Back to Journals » Journal of Blood Medicine » Volume 10

Increased risk of 100-day and 1-year infection-related mortality and complications in haploidentical stem cell transplantation

Authors Chang J, Hsiao M, Blodget E, Akhtari M

Received 10 January 2019

Accepted for publication 27 March 2019

Published 15 May 2019 Volume 2019:10 Pages 135—143


Checked for plagiarism Yes

Review by Single-blind

Peer reviewer comments 3

Editor who approved publication: Dr Martin H Bluth

Jeremy Chang,1 Mindy Hsiao,2 Emily Blodget,3 Mojtaba Akhtari2

1Department of Internal Medicine, Los Angeles County and University of Southern California, Los Angeles, CA, USA; 2Department of Hematology/Oncology, Norris Comprehensive Cancer Center, Los Angeles, CA, USA; 3Division of Infectious Diseases, University of Southern California, Los Angeles, USA

Background: While haploidentical transplantation has led to the near-universal availability of donors, several challenges for this form of transplant still exist. This study sought to investigate the rates of infection-related mortality and other complications following haploidentical vs nonhaploidentical transplant.
Methods: We conducted a retrospective cohort study in adults with various malignant and benign hematological conditions who underwent allogeneic hematopoietic stem cell transplantation from 2011 to 2018. One hundred-day and 1-year overall survival were defined as survival from the time of transplant until 100 days or 1 year later.
Results: A total of 187 patients were included in this study, with 45 (24.1%) receiving transplants from haploidentical donors and 142 (75.9%) from nonhaploidentical donors. There were similar rates of acute graft-versus-host disease (GVHD) (40% vs 38% in haploidentical vs nonhaploidentical recipients, P=0.86) and chronic GVHD (44.4% vs 43.7%, P=1). Rates of 100-day and 1-year infection-related mortality were significantly higher in the haploidentical group compared to the nonhaploidentical group (8.9% vs 1.4% at 100 days, P=0.03, and 15.9% vs 3.8% at 1 year, P=0.01). There were also higher rates of cytomegalovirus infections (59.1% vs 23.8%, P<0.01), BK virus-associated hemorrhagic cystitis (40.9% vs 8.4%, P<0.01), and BK viremia (15.9% vs 0.8%, P<0.01) in haploidentical recipients.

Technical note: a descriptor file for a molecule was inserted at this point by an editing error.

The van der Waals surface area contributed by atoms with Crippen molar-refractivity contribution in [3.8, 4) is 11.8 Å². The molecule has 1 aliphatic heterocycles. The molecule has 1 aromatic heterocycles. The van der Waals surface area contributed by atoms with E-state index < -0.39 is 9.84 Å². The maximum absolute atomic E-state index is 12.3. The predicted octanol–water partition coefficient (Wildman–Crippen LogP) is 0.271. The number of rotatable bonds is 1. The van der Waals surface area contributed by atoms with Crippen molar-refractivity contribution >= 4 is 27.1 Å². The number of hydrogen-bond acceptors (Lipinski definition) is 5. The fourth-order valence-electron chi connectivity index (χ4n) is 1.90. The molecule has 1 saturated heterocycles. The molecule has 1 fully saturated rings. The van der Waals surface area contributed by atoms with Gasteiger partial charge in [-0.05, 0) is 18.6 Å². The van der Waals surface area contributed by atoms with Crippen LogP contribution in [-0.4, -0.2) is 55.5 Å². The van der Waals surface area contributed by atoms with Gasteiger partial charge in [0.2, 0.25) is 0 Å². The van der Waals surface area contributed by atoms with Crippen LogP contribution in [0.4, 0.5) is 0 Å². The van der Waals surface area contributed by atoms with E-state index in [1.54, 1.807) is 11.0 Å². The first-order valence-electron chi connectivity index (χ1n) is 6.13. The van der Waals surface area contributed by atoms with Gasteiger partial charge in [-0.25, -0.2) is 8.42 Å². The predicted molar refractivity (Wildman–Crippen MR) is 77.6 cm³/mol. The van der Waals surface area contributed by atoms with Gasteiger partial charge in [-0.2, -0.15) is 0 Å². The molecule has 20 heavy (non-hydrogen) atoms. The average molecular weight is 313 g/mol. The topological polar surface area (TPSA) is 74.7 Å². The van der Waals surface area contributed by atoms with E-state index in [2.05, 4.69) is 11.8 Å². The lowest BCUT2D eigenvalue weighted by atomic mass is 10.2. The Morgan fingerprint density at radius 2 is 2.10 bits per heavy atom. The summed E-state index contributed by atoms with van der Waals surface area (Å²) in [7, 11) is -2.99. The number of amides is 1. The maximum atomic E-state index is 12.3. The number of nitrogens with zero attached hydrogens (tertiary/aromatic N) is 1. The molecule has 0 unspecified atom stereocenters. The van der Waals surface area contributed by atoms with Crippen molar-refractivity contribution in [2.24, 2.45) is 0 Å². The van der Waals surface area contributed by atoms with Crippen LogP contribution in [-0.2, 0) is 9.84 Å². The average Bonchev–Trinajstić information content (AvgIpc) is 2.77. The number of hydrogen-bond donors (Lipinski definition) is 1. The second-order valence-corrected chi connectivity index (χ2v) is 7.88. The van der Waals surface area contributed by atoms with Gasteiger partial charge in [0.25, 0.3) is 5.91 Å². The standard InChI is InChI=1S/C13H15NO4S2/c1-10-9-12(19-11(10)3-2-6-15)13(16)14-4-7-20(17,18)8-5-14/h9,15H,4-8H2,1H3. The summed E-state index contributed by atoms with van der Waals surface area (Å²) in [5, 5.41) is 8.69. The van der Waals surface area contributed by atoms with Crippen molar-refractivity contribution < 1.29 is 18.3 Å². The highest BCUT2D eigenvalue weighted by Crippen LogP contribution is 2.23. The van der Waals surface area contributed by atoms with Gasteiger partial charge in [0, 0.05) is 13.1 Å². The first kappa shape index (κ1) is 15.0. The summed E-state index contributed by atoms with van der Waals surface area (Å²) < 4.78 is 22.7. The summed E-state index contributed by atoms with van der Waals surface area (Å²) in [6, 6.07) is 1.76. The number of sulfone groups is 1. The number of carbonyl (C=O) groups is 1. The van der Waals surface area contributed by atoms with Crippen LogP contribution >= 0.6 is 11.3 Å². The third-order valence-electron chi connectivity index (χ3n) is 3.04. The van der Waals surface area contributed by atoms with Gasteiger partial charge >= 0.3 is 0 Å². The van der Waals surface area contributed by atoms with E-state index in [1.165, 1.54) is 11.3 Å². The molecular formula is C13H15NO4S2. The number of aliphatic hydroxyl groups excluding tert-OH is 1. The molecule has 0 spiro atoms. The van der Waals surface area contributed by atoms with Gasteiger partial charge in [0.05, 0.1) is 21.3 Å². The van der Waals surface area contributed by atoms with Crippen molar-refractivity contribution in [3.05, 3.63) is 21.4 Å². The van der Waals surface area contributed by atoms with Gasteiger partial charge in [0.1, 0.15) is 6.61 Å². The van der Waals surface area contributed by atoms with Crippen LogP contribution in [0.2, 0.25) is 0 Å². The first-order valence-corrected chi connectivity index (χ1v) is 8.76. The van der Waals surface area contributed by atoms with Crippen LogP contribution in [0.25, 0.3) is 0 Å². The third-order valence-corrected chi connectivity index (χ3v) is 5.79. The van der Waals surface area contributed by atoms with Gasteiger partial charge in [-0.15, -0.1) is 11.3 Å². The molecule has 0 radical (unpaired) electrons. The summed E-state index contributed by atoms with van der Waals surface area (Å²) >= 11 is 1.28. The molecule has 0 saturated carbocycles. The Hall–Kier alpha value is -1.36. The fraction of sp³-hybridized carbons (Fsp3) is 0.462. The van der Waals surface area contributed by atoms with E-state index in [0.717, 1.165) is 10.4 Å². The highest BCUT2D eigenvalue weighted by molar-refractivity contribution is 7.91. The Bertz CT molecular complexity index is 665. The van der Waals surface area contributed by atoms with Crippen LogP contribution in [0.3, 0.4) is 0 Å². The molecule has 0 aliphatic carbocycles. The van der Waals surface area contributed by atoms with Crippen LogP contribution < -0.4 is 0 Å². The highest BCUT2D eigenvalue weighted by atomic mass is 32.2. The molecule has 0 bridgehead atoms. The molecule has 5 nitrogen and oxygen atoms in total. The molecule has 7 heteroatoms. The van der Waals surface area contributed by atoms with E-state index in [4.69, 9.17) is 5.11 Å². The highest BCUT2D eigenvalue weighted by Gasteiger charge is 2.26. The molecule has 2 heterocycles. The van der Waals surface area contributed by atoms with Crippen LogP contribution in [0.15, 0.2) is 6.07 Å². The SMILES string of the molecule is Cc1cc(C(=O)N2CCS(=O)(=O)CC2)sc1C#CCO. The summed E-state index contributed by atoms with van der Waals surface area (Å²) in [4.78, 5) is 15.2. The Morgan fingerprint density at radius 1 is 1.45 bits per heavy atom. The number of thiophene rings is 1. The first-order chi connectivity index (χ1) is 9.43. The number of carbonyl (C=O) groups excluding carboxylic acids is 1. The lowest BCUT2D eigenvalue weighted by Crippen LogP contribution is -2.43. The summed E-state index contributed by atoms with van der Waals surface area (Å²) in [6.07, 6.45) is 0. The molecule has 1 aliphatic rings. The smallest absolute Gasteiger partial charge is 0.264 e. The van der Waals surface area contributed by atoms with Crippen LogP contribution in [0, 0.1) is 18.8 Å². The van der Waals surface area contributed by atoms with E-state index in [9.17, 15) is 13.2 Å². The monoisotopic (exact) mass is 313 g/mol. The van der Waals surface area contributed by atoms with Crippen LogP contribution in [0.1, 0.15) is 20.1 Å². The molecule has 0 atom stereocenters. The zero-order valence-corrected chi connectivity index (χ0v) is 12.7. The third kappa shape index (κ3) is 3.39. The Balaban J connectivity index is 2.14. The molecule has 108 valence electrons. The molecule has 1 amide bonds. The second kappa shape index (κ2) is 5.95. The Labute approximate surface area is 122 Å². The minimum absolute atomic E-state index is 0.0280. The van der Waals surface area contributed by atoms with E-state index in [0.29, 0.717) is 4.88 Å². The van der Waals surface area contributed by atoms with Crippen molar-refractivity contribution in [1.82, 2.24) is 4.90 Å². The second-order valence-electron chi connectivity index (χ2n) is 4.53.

Conclusions: Despite the use of identical antimicrobial prophylactic and treatment agents, haploidentical recipients were found to have significantly increased rates of 100-day and 1-year infection-related mortality as well as several other infectious complications.

Keywords: infection, survival, haploidentical stem cell transplantation

Creative Commons License This work is published and licensed by Dove Medical Press Limited. The full terms of this license are available at and incorporate the Creative Commons Attribution - Non Commercial (unported, v3.0) License. By accessing the work you hereby accept the Terms. Non-commercial uses of the work are permitted without any further permission from Dove Medical Press Limited, provided the work is properly attributed. For permission for commercial use of this work, please see paragraphs 4.2 and 5 of our Terms.

Download Article [PDF]  View Full Text [HTML][Machine readable]